Subscribe to Newsletter
Monthly Newsletter: Join more than 3,000 African literature enthusiasts!
Subscribe for African literature news, and receive a free copy of our "Guide to African Novels."

Screen Shot 2017-02-20 at 12.02.29 AM

Binyavanga Wainaina has a new essay in Granta‘s latest travel issue. The title of the essay is “Since Everything Was Suddening into a Hurricane.” Binyavanga writes about his experience with stroke and his journey to Nairobi— accompanied by his lover—to patch things up with his father.

We haven’t had an essay from Binyavanga in a long while, so this recent offering is a treat. The opening passages that capture the harrowing experience of a sudden stroke in New York are heart-wrenching.

The two other sections of the essay shift focus to the delicate triangle that ties his devotion to his lover and his anxiety over his father’s attitude towards his same-sex relationship. Those moments in the essay are tender and intimate.

What makes the essay memorable is the language play. Binyanvanga has always had a gift for experimental writing. He has always had a thing for pushing language to its extremes. Naive realists and grammar police know to stay away from his work.

In this essay, Binyavanga marshals all his writing chops and quirks. The peculiar way in which he breaks the rules on punctuation pushes the essay teasingly close to poetry and gives it a nice cadence. It is best to read the essay out loud. Binyavanga writes in fragments, so the flow of sentences are often interrupted by heavy poetic imagery or sudden shifts in subject matter. He freely creates new words by mixing adjectives, blending nouns, transforming nouns into verbs, and vice versa.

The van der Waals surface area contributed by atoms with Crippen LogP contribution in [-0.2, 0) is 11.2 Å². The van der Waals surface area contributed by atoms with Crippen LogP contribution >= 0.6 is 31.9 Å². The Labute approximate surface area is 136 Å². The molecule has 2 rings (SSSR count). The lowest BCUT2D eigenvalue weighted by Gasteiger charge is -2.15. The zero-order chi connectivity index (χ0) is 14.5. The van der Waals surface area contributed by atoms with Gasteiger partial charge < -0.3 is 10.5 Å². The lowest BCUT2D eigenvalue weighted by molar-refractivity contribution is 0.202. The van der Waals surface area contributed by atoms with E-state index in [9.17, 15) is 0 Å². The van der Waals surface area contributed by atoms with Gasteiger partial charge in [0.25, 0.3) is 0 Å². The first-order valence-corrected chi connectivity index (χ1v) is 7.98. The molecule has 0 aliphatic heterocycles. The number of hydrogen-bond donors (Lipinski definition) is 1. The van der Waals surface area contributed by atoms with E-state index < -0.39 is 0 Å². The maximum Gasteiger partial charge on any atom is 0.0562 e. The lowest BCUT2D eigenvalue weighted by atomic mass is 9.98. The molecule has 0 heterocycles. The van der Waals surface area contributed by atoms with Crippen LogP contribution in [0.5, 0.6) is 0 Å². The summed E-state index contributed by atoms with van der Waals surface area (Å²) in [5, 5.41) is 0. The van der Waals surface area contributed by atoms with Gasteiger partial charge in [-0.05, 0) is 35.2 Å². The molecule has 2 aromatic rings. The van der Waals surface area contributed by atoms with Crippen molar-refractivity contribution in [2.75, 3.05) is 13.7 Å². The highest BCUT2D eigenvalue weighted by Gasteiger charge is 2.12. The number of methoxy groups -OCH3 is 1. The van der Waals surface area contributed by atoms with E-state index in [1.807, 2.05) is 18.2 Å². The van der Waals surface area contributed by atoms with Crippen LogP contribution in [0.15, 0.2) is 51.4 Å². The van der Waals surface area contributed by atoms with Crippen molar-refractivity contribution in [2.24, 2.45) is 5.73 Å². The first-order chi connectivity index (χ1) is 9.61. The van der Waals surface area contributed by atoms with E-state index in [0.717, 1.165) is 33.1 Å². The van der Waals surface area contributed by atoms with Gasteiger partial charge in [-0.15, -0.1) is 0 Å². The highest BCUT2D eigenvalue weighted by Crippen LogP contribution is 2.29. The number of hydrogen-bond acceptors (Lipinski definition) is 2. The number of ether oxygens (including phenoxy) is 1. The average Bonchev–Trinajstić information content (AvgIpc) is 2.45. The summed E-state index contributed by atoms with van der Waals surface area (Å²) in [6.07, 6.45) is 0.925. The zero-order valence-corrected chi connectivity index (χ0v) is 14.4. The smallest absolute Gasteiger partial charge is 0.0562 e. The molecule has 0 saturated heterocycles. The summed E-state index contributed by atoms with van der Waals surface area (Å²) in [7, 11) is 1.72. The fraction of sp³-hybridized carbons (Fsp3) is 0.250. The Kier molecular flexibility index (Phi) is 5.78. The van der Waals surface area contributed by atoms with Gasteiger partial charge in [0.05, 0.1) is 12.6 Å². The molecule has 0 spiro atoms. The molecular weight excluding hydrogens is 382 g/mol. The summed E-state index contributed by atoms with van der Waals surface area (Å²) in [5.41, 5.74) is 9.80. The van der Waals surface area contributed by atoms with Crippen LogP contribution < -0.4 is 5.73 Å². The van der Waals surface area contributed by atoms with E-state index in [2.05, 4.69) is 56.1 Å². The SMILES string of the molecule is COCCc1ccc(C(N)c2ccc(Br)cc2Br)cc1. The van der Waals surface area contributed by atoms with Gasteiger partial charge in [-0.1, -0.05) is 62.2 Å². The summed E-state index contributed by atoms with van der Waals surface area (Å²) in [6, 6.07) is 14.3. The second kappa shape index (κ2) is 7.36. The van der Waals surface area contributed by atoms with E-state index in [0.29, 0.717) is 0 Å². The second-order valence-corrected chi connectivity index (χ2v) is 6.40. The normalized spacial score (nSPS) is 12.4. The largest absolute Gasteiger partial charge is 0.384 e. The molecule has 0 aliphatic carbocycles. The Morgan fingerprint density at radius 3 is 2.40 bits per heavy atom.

The essay is a must-read!

Here is an excerpt.

Three months ago I have, over four days, many headaches. Sometimes it is a thick wet wringing tongue moving there inside the raw roof of my brain, sometimes tiny skinless creatures tiptoeing, tickling and mischieving in my brain. Sometimes it is a big twinkling sponge of squeeze, sometimes some silently ticklish thing, walking upside down barefoot under my naked skull.

Sometimes bit parts and cutlets of my body displace ever so small-ey, side to side, and my waist and my hips are jerky. And then on a Friday my head is squeezing, and fingers sometimes numbing, my legs tripping each other, and I am so everywhere displaced with pinning and needling that I call a Red Hook taxi, am checked in and blood pressured, and Northern Dutchess Hospital tells me I have had up to twelve small strokes. I am ambulated urgently to a special stroke unit in Albany, New York, where I soft slidingly deny to listen or see, all while nodding grinning
to charts and chat and measurements, still refusing to. be. agreeing. to. any. such.

Since that one artery in my brain is nearly full of sticky brackish, they say they will have to put a microsurgery tube containing a microcamera inside my thigh at the beginning of the gushing artery pipe and all the way past past past into my neck and its thick pumping artery, into the filling-up artery in my brain to open the block. I say no. No. No.

I cannot talk, my tongue is swollen and we are laughing. My brain is puff gong. It is softest two-ply cloud computing. My sister Chiqy takes a plane to help me pack up and bring me home. Classes they are nearly done for the term and I will finish and go home to Nairobi. My brain it is humming like quiet and indivisible.